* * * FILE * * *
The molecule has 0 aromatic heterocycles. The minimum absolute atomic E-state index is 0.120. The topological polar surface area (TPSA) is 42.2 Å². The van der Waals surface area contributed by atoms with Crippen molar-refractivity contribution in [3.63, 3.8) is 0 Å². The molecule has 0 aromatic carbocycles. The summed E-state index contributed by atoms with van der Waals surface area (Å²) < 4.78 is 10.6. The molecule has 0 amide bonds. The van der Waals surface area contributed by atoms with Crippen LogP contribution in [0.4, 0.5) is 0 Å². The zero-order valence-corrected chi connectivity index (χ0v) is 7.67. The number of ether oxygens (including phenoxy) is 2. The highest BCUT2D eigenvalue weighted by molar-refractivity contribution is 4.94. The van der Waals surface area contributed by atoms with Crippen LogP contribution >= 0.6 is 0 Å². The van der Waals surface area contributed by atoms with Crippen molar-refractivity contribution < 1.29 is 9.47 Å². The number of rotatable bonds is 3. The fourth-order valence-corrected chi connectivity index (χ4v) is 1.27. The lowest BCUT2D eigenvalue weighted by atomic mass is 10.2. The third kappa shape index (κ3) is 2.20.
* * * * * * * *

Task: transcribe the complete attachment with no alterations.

The molecule has 0 aromatic heterocycles. The minimum absolute atomic E-state index is 0.120. The topological polar surface area (TPSA) is 42.2 Å². The van der Waals surface area contributed by atoms with Crippen molar-refractivity contribution in [3.63, 3.8) is 0 Å². The molecule has 0 aromatic carbocycles. The summed E-state index contributed by atoms with van der Waals surface area (Å²) < 4.78 is 10.6. The molecule has 0 amide bonds. The van der Waals surface area contributed by atoms with Crippen LogP contribution in [0.4, 0.5) is 0 Å². The zero-order valence-corrected chi connectivity index (χ0v) is 7.67. The number of ether oxygens (including phenoxy) is 2. The highest BCUT2D eigenvalue weighted by molar-refractivity contribution is 4.94. The van der Waals surface area contributed by atoms with Crippen LogP contribution >= 0.6 is 0 Å². The van der Waals surface area contributed by atoms with Crippen molar-refractivity contribution < 1.29 is 9.47 Å². The number of rotatable bonds is 3. The fourth-order valence-corrected chi connectivity index (χ4v) is 1.27. The lowest BCUT2D eigenvalue weighted by atomic mass is 10.2. The third kappa shape index (κ3) is 2.20.